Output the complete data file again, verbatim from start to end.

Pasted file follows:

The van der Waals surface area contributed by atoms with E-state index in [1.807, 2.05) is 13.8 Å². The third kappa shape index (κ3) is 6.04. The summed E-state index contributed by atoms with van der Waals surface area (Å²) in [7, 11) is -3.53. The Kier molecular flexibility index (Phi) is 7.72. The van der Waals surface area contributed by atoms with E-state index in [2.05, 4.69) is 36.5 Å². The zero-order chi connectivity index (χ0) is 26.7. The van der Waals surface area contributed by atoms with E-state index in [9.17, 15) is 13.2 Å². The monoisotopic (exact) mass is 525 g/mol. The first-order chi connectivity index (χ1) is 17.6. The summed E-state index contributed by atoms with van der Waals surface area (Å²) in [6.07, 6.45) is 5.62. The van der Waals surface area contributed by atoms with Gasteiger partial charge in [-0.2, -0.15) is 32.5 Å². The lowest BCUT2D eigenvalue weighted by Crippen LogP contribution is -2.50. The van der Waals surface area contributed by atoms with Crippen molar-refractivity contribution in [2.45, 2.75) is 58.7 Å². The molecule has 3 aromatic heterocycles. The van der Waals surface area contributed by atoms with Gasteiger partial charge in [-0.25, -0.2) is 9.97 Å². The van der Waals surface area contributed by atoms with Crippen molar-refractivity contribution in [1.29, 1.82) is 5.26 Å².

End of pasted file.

The van der Waals surface area contributed by atoms with E-state index in [1.807, 2.05) is 13.8 Å². The third kappa shape index (κ3) is 6.04. The summed E-state index contributed by atoms with van der Waals surface area (Å²) in [7, 11) is -3.53. The Kier molecular flexibility index (Phi) is 7.72. The van der Waals surface area contributed by atoms with E-state index in [2.05, 4.69) is 36.5 Å². The zero-order chi connectivity index (χ0) is 26.7. The van der Waals surface area contributed by atoms with E-state index in [9.17, 15) is 13.2 Å². The monoisotopic (exact) mass is 525 g/mol. The first-order chi connectivity index (χ1) is 17.6. The summed E-state index contributed by atoms with van der Waals surface area (Å²) in [6.07, 6.45) is 5.62. The van der Waals surface area contributed by atoms with Gasteiger partial charge in [-0.2, -0.15) is 32.5 Å². The lowest BCUT2D eigenvalue weighted by Crippen LogP contribution is -2.50. The van der Waals surface area contributed by atoms with Crippen molar-refractivity contribution in [2.45, 2.75) is 58.7 Å². The molecule has 3 aromatic heterocycles. The van der Waals surface area contributed by atoms with Gasteiger partial charge in [-0.25, -0.2) is 9.97 Å². The van der Waals surface area contributed by atoms with Crippen molar-refractivity contribution in [1.29, 1.82) is 5.26 Å².